Normal adoption fees do not apply. Please do not hesitate to contact us if you think that you can help. Thank you”  

That was posted on the Facebook page on 28th June, and shared to the Google site the following morning. Yesterday, the day after my visit to Chats de Chatillon, Judy shared the fantastic news on Facebook that Blossom had been adopted!

BLOSSOM FINDS A FAMILY

My goodness, what an emotional and tearful week this has been. Will you please share our immense joy tonight knowing that BLOSSOM has found at last, a wonderful forever home, safe in the knowledge that she will be loved and protected for the rest of her life? Thank you so much to the kind family that have given her a future destined for happiness. In the short time that she has been with us, it has been a privilege to know such a beautiful, kind and forgiving little girl.

We shall miss you terribly Blossom, but your very special new family will be able to give you all what we cannot, and it time for us to let go. God bless you little pudding.

And that my lovely friends is why I am involved with this amazing cat refuge. I finally got to meet Judy and her husband Alan last Saturday. Myself and Debbie took a trip out with a car-load of cat food, cat litter, treats and toys donated by the good customers of the Ark79 Animal Charity Association.

Injured and abused

When we arrived at 11am we interrupted Judy’s daily routine of feeding, cleaning and cuddling. Each and every cat and kitten receives special individual attention. Some were abandoned, others are strays and a few have been injured, or abused, like poor Blossom.

At the moment every cabin is taken, and foster families are hand-rearing several orphaned kittens. One cabin holds Cleopatra and her little family, including two orphaned ones that she took under her wing. Another is the home of Trixie and her little brood. Next door, and in total isolation, is pretty little Pebbles who has been diagnosed with Feline Leukaemia Virus (FeLV). When she arrived Pebbles weighed only 1 kg and she was in a lot of pain. Because of her condition, it will be an extra special person that will adopt her.

Sponsored

There is some good news though. When the lovely people at Hot Tubs in France heard about the fund-raising, and Pebbles’ story they offered to sponsor her. They pay a set amount to Chats de Chatillon each month, which helps to pay for her ongoing treatment and the special diet that Pebbles needs. With the money received from other generous donations, the refuge is now able to buy a portable isolation unit, so that Pebbles can go outside of the cabin. She will still be isolated, but can’t infect any of the others cats. And she will be able to lie in the grass and feel the warm sun on the back.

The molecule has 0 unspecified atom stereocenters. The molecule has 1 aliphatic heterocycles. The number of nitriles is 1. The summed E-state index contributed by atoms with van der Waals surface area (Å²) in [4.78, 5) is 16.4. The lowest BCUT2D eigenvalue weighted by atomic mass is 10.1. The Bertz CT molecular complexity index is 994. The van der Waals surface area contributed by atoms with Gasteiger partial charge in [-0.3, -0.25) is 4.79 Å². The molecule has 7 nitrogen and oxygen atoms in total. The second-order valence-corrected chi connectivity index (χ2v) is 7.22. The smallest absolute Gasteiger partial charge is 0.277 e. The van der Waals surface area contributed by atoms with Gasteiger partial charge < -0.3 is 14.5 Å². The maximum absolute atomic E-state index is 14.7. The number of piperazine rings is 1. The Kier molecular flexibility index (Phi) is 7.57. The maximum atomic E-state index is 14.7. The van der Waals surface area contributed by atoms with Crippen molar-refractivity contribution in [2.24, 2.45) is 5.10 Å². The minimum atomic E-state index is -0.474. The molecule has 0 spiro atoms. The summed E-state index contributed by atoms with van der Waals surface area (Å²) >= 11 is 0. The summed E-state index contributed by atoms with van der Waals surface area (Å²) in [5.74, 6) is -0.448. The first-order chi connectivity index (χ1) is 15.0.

I met Pebbles at the weekend, but sadly didn’t get a chance to cuddle her. I did leave her a few little tasty treats though. And when her noisy kitten neighbours quietened down, I saw her climb down to check them out.

Building up trust

I was very lucky to meet Clemence on Saturday too. Judy had previously told me that people often visit the cat refuge to help out or just to spend time with the animals. This benefits the cats and kittens because it gives them some extra special love and attention, and helps to build their trust. And in Clemence’s case, as soon as she saw the kittens her face lit up. She didn’t stop smiling, and is so gentle with them, and them with her. I’m sure she would move in with them if she could.

The time went too quickly though, and after an hour spent with three orphaned kittens who were causing mayhem in the living room, it was time to go.

Bittersweet

I listened to Judy and Alan telling us why they set up the cat refuge, and the rules and regulations they had to satisfy. And you cannot question their dedication and determination to provide a sanctuary for all these beautiful creatures. I wanted to take every single one of those adorable animals home with me, but I had to leave empty-handed. On the trip back with Debbie, we talked non-stop about which one was our favourite. But every time we mentioned one name, we came up with a dozen more.

Judy and Alan are hoping to take a day off soon to say Thank You in person to the lovely people at Ark79, and to Nicola and Tim from Hot Tubs In France when they are in Sainte Soline at the end of July.

Me and Debbie are already planning another day trip to the cat refuge. Until then I’m going to be extra nice to my hubby and see if I can persuade him to change his mind. I don’t want to be leaving Chats de Chatillon empty-handed next time.